“Be on your guard against false prophets who come to you in sheep’s clothing but inwardly are ravaging wolves. You’ll recognize them by their fruit. Are grapes gathered from thornbushes or figs from thistles? In the same way, every good tree produces good fruit, but a bad tree produces bad fruit. A good tree can’t produce bad fruit; neither can a bad tree produce good fruit. Every tree that doesn’t produce good fruit is cut down and thrown into the fire. So you’ll recognize them by their fruit.”
Matthew 7:15-20, CSB
Churches today are busy, understaffed, and overworked. Volunteers are welcomed with open arms. Those who are consistent, those who say and do what is expected, gain more and more influence in the flock.
According to Christ’s own words in Matthew 7:15, we have wolves in our midst, maybe even sitting next to us at the 11am service. Let’s face the truth. Predators of Christians hunt AT CHURCH. The enemy is camouflaged in a Christian suit.
In Matthew 7:15 word prosechō is used, which translates to be wary of, or to be cautious of. Are we greeting church visitors with caution? Are we wary of our volunteers and leaders? Perhaps this feels uncomfortable, and in opposition to the greatest commandment. After all, how do we love everyone and be cautious at the same time? Yet we are given many examples of shepherds and shepherdesses in the Bible. Every day they cared for the lambs, tended the sheep, and killed predators. It can be done.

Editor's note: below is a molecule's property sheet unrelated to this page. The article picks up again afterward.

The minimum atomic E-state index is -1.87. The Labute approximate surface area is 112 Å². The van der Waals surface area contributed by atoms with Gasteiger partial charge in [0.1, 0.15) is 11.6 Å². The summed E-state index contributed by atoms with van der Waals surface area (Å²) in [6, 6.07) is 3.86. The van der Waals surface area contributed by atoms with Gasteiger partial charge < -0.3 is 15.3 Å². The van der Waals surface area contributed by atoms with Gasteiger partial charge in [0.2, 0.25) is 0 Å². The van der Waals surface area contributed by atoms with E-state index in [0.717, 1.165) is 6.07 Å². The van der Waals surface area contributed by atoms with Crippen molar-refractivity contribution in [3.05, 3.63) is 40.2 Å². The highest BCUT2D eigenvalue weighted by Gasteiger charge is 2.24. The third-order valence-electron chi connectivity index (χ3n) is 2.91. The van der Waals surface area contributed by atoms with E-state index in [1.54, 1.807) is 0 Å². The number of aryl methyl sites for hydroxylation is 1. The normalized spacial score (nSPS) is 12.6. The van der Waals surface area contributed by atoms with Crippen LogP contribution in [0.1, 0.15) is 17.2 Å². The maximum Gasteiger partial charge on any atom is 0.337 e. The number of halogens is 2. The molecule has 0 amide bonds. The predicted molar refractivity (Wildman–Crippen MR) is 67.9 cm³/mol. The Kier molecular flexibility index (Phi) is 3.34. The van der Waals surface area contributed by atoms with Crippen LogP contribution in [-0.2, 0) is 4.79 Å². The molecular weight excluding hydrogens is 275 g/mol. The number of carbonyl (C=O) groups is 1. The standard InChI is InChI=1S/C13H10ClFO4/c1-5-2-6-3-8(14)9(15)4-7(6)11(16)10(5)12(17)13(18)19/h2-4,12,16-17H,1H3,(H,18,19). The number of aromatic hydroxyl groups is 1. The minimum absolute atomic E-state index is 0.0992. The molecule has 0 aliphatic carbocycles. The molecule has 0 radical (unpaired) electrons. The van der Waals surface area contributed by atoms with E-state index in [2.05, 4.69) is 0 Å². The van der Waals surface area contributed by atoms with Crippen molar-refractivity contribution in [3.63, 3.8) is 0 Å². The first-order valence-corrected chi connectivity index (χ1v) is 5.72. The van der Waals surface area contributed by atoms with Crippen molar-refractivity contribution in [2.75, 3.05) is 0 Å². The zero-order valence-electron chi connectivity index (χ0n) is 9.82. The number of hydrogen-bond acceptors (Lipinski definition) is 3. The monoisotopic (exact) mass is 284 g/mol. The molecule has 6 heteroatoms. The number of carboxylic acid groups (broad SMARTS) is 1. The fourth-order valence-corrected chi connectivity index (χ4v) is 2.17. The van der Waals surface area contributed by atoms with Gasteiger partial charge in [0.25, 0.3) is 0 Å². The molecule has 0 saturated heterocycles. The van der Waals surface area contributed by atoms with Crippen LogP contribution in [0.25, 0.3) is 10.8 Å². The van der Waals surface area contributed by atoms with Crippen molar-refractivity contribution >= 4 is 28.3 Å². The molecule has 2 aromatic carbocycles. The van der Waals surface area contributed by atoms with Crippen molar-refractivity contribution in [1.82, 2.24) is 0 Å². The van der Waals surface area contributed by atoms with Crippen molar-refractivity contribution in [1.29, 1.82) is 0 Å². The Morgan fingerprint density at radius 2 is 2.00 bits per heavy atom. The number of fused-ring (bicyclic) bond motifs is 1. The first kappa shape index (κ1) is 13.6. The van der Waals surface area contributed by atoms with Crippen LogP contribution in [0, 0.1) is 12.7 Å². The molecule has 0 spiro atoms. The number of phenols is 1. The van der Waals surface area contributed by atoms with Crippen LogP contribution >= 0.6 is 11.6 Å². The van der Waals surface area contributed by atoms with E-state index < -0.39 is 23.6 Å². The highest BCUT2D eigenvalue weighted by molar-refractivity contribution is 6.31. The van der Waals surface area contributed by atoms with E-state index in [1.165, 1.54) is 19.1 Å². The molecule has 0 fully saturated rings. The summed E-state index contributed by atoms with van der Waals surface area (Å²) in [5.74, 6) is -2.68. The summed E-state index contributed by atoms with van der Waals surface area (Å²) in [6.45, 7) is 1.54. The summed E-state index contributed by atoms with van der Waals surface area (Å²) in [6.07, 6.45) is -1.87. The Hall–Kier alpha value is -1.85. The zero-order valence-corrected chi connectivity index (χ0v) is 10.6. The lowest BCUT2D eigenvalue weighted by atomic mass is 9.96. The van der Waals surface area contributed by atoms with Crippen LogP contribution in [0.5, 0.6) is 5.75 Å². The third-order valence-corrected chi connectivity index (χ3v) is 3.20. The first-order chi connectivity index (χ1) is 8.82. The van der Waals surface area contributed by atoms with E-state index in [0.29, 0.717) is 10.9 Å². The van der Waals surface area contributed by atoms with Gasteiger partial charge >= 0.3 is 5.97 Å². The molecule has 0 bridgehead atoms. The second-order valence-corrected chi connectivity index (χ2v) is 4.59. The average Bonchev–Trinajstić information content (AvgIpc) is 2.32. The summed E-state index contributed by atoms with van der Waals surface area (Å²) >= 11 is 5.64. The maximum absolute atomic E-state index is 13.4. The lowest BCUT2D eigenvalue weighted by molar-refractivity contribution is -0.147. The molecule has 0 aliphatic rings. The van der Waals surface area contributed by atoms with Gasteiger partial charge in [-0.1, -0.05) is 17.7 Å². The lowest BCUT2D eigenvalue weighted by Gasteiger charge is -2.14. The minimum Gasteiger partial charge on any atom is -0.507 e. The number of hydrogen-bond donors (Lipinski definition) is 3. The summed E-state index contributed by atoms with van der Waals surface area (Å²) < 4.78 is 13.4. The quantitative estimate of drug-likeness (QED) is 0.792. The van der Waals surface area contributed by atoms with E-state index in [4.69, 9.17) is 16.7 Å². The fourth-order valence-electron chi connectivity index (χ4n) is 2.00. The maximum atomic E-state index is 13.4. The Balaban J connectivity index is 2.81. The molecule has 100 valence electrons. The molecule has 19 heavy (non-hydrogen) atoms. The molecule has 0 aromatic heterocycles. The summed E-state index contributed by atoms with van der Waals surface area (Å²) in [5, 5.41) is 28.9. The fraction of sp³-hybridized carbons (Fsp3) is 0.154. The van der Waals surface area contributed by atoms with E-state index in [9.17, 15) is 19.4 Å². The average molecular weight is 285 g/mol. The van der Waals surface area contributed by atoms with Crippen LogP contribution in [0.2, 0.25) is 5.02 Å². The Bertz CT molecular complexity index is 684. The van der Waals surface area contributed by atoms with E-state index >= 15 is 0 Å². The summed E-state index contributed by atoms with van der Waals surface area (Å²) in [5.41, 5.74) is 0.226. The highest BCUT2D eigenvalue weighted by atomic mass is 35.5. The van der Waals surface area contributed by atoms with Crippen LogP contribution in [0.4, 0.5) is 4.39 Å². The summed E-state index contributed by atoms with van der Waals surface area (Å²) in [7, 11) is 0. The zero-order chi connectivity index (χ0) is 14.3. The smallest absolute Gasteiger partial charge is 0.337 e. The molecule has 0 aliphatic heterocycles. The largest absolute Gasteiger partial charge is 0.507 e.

We have to see with spiritual eyesight, and past the Christian camouflage. Matthew 7:16-20 tells us how to recognize wolves. Through their fruit. It’s not about what they DO at church, it’s about who they ARE. Yes, they attend consistently. Yes, they post scripture on social media. Yes, they claim Christianity. Be on your guard. Watch for fruit, because a bad tree cannot create good fruit.
“’Therefore, everyone who hears these words of mine and acts on them will be like a wise man who built his house on the rock.The rain fell, the rivers rose, and the winds blew and pounded that house. Yet it didn’t collapse, because its foundation was on the rock. But everyone who hears these words of mine and doesn’t act on them will be like a foolish man who built his house on the sand.The rain fell, the rivers rose, the winds blew and pounded that house, and it collapsed. It collapsed with a great crash.’
When Jesus had finished saying these things, the crowds were astonished at his teaching, because he was teaching them like one who had authority, and not like their scribes.”
Jesus calls us to act on these words. Our local church, our house, is going to get hit by winds, rivers, and rain. It will be under attack. If we’ve chosen the right foundation, our house will withstand the storm.
I don’t know about you, but I am just as astonished by this as the crowds must have been back then. The enemy wants to destroy Christians, and the local church is his hunting ground. There are people in our midst who claim Christ, but are not His. There are wolves in sheep’s clothing. There are bad trees in our orchard. There are houses built on sand.
I’m equally astonished by the love that Christ demonstrates through this passage. A love for His children, for His flock. Love that protects, confronts, and acts.